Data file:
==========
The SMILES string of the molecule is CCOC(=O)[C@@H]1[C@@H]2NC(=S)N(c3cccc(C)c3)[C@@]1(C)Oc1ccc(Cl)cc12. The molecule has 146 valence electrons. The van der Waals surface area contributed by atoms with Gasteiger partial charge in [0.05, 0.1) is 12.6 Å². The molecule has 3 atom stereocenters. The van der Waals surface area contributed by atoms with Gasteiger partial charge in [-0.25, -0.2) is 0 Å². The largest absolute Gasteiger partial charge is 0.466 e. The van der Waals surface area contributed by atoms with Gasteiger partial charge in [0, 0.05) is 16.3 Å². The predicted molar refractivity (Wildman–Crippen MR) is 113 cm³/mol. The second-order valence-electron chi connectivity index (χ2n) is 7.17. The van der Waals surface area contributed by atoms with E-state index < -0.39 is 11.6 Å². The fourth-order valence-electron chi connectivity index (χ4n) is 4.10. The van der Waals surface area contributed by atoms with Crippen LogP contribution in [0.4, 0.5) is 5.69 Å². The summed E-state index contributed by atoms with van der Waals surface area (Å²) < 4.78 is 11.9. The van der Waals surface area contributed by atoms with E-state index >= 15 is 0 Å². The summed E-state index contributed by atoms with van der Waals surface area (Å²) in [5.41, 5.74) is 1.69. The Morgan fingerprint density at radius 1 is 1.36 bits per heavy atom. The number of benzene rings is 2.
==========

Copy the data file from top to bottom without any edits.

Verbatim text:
The SMILES string of the molecule is CCOC(=O)[C@@H]1[C@@H]2NC(=S)N(c3cccc(C)c3)[C@@]1(C)Oc1ccc(Cl)cc12. The molecule has 146 valence electrons. The van der Waals surface area contributed by atoms with Gasteiger partial charge in [0.05, 0.1) is 12.6 Å². The molecule has 3 atom stereocenters. The van der Waals surface area contributed by atoms with Gasteiger partial charge in [-0.25, -0.2) is 0 Å². The largest absolute Gasteiger partial charge is 0.466 e. The van der Waals surface area contributed by atoms with Gasteiger partial charge in [0, 0.05) is 16.3 Å². The predicted molar refractivity (Wildman–Crippen MR) is 113 cm³/mol. The second-order valence-electron chi connectivity index (χ2n) is 7.17. The van der Waals surface area contributed by atoms with E-state index < -0.39 is 11.6 Å². The fourth-order valence-electron chi connectivity index (χ4n) is 4.10. The van der Waals surface area contributed by atoms with Crippen LogP contribution in [0.4, 0.5) is 5.69 Å². The summed E-state index contributed by atoms with van der Waals surface area (Å²) < 4.78 is 11.9. The van der Waals surface area contributed by atoms with E-state index >= 15 is 0 Å². The summed E-state index contributed by atoms with van der Waals surface area (Å²) in [5.41, 5.74) is 1.69. The Morgan fingerprint density at radius 1 is 1.36 bits per heavy atom. The number of benzene rings is 2.